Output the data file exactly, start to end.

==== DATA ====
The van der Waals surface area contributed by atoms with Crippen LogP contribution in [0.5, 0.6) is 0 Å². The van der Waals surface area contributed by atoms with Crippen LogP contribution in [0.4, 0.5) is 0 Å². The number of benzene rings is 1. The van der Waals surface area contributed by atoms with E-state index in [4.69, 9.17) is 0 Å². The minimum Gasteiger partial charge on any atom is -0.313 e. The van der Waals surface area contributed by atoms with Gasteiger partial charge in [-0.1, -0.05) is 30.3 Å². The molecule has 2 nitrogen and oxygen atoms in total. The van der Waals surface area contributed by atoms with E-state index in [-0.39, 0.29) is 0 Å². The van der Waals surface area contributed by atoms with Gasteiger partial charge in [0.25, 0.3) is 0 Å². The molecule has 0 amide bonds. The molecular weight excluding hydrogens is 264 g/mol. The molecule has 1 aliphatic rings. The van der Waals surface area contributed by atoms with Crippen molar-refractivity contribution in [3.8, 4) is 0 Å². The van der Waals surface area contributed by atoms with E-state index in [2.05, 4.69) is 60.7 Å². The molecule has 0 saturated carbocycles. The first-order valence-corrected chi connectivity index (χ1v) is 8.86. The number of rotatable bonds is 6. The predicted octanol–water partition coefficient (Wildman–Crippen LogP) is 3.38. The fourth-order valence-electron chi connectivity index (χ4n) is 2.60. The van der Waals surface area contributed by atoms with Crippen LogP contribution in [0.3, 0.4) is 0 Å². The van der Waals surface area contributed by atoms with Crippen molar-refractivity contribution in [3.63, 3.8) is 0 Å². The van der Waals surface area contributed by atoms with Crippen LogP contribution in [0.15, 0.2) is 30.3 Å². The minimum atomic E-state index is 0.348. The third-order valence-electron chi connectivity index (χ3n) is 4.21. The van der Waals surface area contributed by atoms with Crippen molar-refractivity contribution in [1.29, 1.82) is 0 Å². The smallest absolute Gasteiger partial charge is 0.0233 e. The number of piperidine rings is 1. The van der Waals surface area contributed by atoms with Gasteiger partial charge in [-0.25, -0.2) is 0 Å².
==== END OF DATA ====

The van der Waals surface area contributed by atoms with Crippen LogP contribution in [0.5, 0.6) is 0 Å². The van der Waals surface area contributed by atoms with Crippen LogP contribution in [0.4, 0.5) is 0 Å². The number of benzene rings is 1. The van der Waals surface area contributed by atoms with E-state index in [4.69, 9.17) is 0 Å². The minimum Gasteiger partial charge on any atom is -0.313 e. The van der Waals surface area contributed by atoms with Gasteiger partial charge in [-0.1, -0.05) is 30.3 Å². The molecule has 2 nitrogen and oxygen atoms in total. The van der Waals surface area contributed by atoms with E-state index in [-0.39, 0.29) is 0 Å². The van der Waals surface area contributed by atoms with Gasteiger partial charge in [0.25, 0.3) is 0 Å². The molecule has 0 amide bonds. The molecular weight excluding hydrogens is 264 g/mol. The molecule has 1 aliphatic rings. The van der Waals surface area contributed by atoms with Crippen molar-refractivity contribution in [3.8, 4) is 0 Å². The van der Waals surface area contributed by atoms with E-state index in [2.05, 4.69) is 60.7 Å². The molecule has 0 saturated carbocycles. The first-order valence-corrected chi connectivity index (χ1v) is 8.86. The number of rotatable bonds is 6. The predicted octanol–water partition coefficient (Wildman–Crippen LogP) is 3.38. The fourth-order valence-electron chi connectivity index (χ4n) is 2.60. The van der Waals surface area contributed by atoms with Crippen LogP contribution in [0.3, 0.4) is 0 Å². The van der Waals surface area contributed by atoms with Crippen molar-refractivity contribution in [3.63, 3.8) is 0 Å². The van der Waals surface area contributed by atoms with Crippen LogP contribution in [0.15, 0.2) is 30.3 Å². The minimum atomic E-state index is 0.348. The third-order valence-electron chi connectivity index (χ3n) is 4.21. The van der Waals surface area contributed by atoms with Crippen molar-refractivity contribution in [1.29, 1.82) is 0 Å². The smallest absolute Gasteiger partial charge is 0.0233 e. The number of piperidine rings is 1. The van der Waals surface area contributed by atoms with Gasteiger partial charge in [-0.25, -0.2) is 0 Å².